How to Attract Rufous Hummingbirds to Your Backyard

Two Parts:Attracting the rufous hummingbirdMaking a suitable feeding solution for rufous hummingbirds

Rufous hummingbirds (Selasphorus rufus) are an aggressive hummingbird species. These comical little characters buzz above red, tubular flowers, picking dog fights with fellow birds. They are known to drink from man-made feeders, catch winged insects, and lick sap from a tree. These little birds can make anyone smile.

Part 1
Attracting the rufous hummingbird

  1. 1
    Know whether you are located in this bird's range.They are renowned for their long flying journeys to migrate to the warmth. The rufous hummingbirds travel nearly 4,000 miles from breeding grounds in Alaska and northwest Canada to wintering sites in Mexico. They travel north up the Pacific Coast in spring and return by the Rocky Mountains in late summer and fall.
  2. 2
    Set up hummingbird feeders in your yard. To attract rufouses to your yard isn't complicated. Simply put up some hummingbird feeders, and be sure to keep the feeders a certain distance from each other (5-7 feet). This prevents the hummingbirds from driving each other off; therefore attracting a greater quantity of the birds.
  3. 3
    Avoid using red dye solution. Either choose a red colored feeder or firmly tie a wide red ribbon on the feeder to attract the attention of the rufous hummingbird. Do the same for each feeder used.

Part 2
Making a suitable feeding solution for rufous hummingbirds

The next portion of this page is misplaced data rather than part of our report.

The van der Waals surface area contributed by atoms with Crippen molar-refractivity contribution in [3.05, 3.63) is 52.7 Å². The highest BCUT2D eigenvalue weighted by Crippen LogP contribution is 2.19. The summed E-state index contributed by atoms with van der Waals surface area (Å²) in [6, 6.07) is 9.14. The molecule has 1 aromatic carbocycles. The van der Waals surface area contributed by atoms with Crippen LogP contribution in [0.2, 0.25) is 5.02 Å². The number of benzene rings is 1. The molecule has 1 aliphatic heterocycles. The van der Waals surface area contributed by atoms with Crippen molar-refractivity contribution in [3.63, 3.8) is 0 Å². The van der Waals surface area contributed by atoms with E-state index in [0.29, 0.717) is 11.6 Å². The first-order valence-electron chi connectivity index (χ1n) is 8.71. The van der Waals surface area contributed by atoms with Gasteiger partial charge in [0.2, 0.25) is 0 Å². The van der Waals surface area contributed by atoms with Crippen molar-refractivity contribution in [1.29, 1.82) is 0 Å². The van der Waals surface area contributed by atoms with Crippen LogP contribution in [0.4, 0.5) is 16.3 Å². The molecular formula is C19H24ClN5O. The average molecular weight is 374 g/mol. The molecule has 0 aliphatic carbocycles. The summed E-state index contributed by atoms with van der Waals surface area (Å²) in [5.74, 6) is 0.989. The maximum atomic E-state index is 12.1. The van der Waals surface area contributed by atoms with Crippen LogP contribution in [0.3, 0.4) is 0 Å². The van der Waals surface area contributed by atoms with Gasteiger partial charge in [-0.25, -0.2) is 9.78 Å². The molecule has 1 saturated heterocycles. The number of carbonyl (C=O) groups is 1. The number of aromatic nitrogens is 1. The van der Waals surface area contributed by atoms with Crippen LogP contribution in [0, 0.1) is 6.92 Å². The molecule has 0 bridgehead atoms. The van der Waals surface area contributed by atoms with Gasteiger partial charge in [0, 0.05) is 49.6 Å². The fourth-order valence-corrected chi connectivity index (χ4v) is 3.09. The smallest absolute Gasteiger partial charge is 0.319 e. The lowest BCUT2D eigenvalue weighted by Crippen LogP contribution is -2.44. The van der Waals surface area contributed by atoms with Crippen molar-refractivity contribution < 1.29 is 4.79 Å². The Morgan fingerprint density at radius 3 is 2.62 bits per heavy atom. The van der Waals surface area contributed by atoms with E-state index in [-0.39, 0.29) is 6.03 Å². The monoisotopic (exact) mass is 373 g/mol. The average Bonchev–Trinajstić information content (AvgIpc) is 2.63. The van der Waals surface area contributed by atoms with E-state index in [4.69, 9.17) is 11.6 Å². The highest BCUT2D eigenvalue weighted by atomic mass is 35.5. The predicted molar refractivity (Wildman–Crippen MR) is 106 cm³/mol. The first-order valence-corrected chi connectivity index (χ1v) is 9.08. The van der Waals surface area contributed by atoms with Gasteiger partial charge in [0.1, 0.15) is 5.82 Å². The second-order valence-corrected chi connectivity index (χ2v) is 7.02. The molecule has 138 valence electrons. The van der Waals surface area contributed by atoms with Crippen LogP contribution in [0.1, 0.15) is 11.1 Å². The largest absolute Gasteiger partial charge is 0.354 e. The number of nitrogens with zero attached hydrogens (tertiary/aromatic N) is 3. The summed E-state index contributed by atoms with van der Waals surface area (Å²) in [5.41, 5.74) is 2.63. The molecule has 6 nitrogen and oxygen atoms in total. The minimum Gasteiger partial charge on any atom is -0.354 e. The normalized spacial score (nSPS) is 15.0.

1. 1
    Make a suitable solution for the rufous hummingbirds. The following recipe is ideal for attracting rufouses: Mix 4 parts water to 1 part table sugar in a pan. For example, use 1 cup sugar to 4 cups water.
    • Do not use honey, Jell-O or brown sugar. Most of all, do not use artificial sweeteners. Putting hummingbirds on a diet will kill them. They burn prodigious amounts of energy for their size and need real sugar.
    • Do not use red food coloring. It is unnecessary and can harm the little hummers, even in low concentrations, because they eat so much nectar. If your feeder isn't red, tie a red ribbon on it as described in the feeders section, above.
    • Do not add anything else that you might think of. Just sugar and water, that's all.
  2. 2
    Bring the mixture a boil then remove from the heat. Stir it while it is heating until all of the sugar is dissolved.
    • Don't boil it for long because that will change the ratio as water is boiled off. The reason for boiling is not to make syrup, but to drive out the chlorine in the water and to kill mold and yeast spores that might be in the sugar. This will help make the nectar last longer both in the feeder and in your refrigerator.
  3. 3
    Cover and allow to cool before using or pouring into the storage bottle. It is recommended that you make a large batch of nectar, then store it in the refrigerator in a 2-liter soda bottle (washed thoroughly first.) This makes refilling the feeder so easy that you won't mind doing it every few days.


  • Take time each day to watch the rufous hummingbirds in your garden. It's a pleasant way to contemplate life as you watch the wonders of nature unfold.


  • Never use red dye, this harms the hummingbirds.

Things You'll Need

  • Hummingbird feeder(s)
  • Red ribbon (if feeders are not red)
  • Syrup ingredients (water and sugar)
  • 2-liter storage bottle for syrup
  • Refrigerator

Article Info

Categories: Birdwatching